Assay systems articles from across Nature Portfolio

Assay systems are methods that are used to measure the presence, amount or activity of a substance e.g. a drug, cell type or cell component. A wide range of experimental methods are used to measure different components of organic samples in assay systems.

Latest Research and Reviews

News and Comment

  • Comments & Opinion |

    CRISPR-based assays can be adopted as ultrasensitive molecular diagnostics in resource-limited settings, but point-of-care applications must address additional requirements. Here, we discuss the major obstacles for developing these assays and offer insights into how to surmount them.

    • Zhen Huang
    • , Christopher J. Lyon
    •  & Tony Y. Hu
  • News & Views |

    Pooled testing for the diagnosis of COVID-19 via isothermal nucleic acid amplification and detection can be automated by using electromagnetically actuated swarms of millimetric magnets to handle droplets of magnetized samples on a microfluidic chip.

    • Jae-Hyun Lee
    •  & Jinwoo Cheon
  • Comments & Opinion |

    Lokwani et al. discuss the necessary considerations when performing spectral cytometry on highly autofluorescent samples to extract phenotypic information from autofluorescence spectra and perform accurate quantification of fluorescent labels.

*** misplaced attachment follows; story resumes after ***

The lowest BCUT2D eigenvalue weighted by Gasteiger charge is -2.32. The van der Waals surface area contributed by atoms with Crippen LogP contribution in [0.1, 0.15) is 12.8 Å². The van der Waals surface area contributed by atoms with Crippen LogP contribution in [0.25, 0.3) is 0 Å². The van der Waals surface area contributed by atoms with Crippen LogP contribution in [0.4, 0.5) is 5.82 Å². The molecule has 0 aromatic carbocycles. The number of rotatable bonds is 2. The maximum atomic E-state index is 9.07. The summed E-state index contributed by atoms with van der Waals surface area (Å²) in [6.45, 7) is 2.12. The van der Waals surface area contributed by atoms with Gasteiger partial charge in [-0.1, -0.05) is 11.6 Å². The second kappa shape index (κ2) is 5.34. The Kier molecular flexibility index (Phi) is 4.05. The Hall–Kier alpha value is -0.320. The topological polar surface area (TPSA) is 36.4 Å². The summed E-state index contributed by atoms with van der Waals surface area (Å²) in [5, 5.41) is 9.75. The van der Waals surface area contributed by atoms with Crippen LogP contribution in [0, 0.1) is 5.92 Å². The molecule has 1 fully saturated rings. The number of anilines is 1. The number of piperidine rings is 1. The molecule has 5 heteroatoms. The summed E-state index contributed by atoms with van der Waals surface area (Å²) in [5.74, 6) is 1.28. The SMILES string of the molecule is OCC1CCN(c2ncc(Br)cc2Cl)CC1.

• Ravi Lokwani
    • , Rohan Chaudhari
    •  & Kaitlyn Sadtler
  • Comments & Opinion |

    In 2017 Professor Frances S. Ligler was inducted into the National Inventors Hall of Fame for her inventions in portable optical biosensors. Professor Ligler now talks to Nature Chemistry about the challenge of developing new sensor designs into reliable products, and some of the pitfalls to avoid in the development process.

    • Russell Johnson
    Nature Chemistry 14, 480-481
  • News & Views |

    A method connecting single-cell genomic, transcriptomic or proteomic profiles to functional cellular characteristics, especially time-varying phenotypic changes, would inform our understanding of cancer biology. We present functional single-cell sequencing (FUNseq) to address this need and describe how it might provide a unique way to unravel mechanisms that drive cancer.